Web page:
Supreme Court to hear constitutional challenge to federal sports betting ban

June 27, 2017 | By JONATHAN WOOD

By Eric R from Scranton, PA

This morning, the Supreme Court decided to review New Jersey’s constitutional challenge to a federal law that purports to forbid almost every state—except, notably, Nevada—from legalizing sports gambling. PLF, joined by Cato and CEI, filed an amicus brief supporting cert.

The Professional and Amateur Sports Protection Act, which is the federal law New Jersey challenges, forbids states from “authorizing” sports betting, which the Third Circuit has interpreted to forbid the state from repealing its own gambling laws. So interpreted, PASPA is a significant threat to constitutional federalism. As we explained in a previous post:

To guarantee federalism, the Supreme Court has repeatedly held that the federal government cannot “commandeer” states or their officials by requiring them to implement federal policy. By protecting federalism, this anti-commandeering doctrine also protects individual liberty and political accountability. . . .

The most obvious way the doctrine protects individual liberty is by requiring the federal government to make the hard choices about how to implement a particular policy, and at what cost. If it could simply dictate policy to the states, Congress could avoid all of these by imposing them on the states. . . .

If commandeering were allowed, state officials might take the fall for unpopular policies over which they have no control. Likewise, it would permit federal politicians to claim credit for addressing a serious national problem, while foisting the difficult questions of how to do so and at what cost on state officials. “The resultant inability to hold either branch of the government answerable to the citizens is more dangerous even than devolving too much authority to the remote central power.”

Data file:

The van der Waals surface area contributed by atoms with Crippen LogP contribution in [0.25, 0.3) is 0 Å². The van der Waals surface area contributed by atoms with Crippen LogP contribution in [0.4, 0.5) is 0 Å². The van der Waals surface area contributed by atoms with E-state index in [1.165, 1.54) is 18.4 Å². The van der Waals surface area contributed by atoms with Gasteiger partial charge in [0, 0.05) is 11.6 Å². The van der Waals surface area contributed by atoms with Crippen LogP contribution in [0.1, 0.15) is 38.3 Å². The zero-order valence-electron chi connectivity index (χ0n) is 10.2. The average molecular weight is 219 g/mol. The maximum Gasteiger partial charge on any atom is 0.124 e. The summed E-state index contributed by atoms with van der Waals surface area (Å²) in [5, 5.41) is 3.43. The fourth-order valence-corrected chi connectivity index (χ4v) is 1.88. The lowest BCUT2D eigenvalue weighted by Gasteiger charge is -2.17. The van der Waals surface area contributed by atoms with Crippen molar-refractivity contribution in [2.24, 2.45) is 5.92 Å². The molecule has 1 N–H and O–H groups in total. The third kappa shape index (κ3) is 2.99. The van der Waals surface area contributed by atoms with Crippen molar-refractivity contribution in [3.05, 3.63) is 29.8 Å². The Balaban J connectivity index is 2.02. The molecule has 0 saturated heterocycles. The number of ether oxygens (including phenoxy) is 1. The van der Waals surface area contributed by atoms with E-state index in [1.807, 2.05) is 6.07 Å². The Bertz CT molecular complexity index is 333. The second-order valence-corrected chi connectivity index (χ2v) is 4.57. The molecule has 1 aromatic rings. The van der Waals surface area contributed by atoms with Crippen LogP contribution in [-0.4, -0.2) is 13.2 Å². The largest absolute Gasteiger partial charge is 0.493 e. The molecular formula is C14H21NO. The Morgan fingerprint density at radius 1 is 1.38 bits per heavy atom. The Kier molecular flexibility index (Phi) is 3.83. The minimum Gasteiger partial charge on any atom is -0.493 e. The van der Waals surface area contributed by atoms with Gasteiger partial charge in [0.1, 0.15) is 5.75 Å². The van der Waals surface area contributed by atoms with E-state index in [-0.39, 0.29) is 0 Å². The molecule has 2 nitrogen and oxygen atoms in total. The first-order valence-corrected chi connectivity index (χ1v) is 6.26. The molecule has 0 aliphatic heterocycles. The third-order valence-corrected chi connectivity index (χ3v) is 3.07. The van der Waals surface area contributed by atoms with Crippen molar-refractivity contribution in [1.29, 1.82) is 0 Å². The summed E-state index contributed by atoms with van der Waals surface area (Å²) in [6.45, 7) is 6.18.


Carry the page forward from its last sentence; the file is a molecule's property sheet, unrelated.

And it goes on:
New Jersey’s path to the Supreme Court has been a winding one. This is the second time that it has tried to reform its sports betting laws only to have a federal court forbid them from doing so. The state’s first attempt to attract the Justices’ attention fell short, but persistence has paid off.

The constitutional question presented in the case will have repercussions far beyond sports betting. For instance, most federal environmental laws are implemented through so-called cooperate federalism, under which states and the federal government cooperate to implement federal policy. The decision below threatens to upend this regime by empowering Congress to force states to go along with the federal plan, excising the “cooperative” aspect of cooperative federalism entirely. As I’ve previously explained on FREEcology:

Over the long term, it’s pretty clear that no one would benefit from undermining this system. Cooperative federalism offers the federal government a more efficient method to implement policy, while at the same time giving states considerable leverage to help shape federal policy and flexibility to determine how overarching policies will affect their particular state.
However, despite these long-term benefits, it’s also easy to imagine a federal government willing to give into the temptation to sacrifice them in order to secure an immediate political victory, by barring states from pulling out of unpopular or too-costly programs. Yet that’s precisely what the anti-commandeering doctrine, and federalism generally, are intended to prevent.